- Create user roles. The first step is to define user roles, which will grant access to WAC resources. To create a user role, click on the Settings button in the bottom left corner of the WAC web interface, and then click on Access from the navigation menu. Click on the Add button to create a new role and then specify a name and description for the role.
- Assign permissions to user roles. Once you create the user roles, you can assign permissions to them. To do this, click on the Permissions button in the Access section of the settings and then select a user role. Check the boxes next to the permissions you want to grant to the role.
- Assign users to user roles. After defining user roles and assigning permissions to them, you can assign users to the roles. To do this, click on the Users button in the Access section of the settings, then select the user role to which you want to assign users. Click on the Add button to add users to the role.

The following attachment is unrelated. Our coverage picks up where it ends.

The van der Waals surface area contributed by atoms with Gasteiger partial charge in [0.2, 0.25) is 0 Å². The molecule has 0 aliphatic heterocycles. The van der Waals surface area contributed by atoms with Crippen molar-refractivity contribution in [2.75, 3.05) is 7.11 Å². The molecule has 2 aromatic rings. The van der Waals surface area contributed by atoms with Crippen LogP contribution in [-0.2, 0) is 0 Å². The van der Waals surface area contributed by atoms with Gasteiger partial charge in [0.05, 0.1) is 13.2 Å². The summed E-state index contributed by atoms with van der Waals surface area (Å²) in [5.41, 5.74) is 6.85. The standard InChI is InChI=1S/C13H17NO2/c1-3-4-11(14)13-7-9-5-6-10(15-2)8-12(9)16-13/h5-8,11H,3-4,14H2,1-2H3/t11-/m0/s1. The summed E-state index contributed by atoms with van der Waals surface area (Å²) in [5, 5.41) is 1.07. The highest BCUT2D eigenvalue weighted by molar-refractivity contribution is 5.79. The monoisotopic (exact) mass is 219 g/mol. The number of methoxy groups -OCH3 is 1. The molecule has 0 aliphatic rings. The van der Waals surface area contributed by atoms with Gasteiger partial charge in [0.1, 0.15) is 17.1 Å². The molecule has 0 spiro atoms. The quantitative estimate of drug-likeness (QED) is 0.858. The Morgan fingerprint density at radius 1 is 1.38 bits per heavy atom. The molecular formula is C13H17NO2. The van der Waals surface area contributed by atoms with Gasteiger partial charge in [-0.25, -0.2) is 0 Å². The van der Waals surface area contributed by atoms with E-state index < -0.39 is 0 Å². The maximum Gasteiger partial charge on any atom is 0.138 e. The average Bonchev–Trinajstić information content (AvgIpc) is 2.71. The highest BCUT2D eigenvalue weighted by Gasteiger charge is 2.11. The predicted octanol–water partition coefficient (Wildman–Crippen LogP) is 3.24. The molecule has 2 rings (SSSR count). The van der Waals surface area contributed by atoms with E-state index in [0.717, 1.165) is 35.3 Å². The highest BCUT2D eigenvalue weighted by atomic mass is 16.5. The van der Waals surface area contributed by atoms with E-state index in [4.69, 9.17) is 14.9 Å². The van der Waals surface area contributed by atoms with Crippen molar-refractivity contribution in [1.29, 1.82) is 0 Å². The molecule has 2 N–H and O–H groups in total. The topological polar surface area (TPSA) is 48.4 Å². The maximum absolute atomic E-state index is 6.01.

- Customize user experience. Further customize the user experience for each role by changing the views and tools that are available. To do this, click on the Views and Tools buttons in the Access section of the settings. Select a user role, then check or uncheck the boxes next to the views and tools you want to make available to the role.
By following these steps, you can customize role-based access controls for Windows Admin Center and provide users with the level of access to manage the resources in your environment.
See five system administrator skills Windows admins should hone and explore Windows Admin Center brings server management under one roof.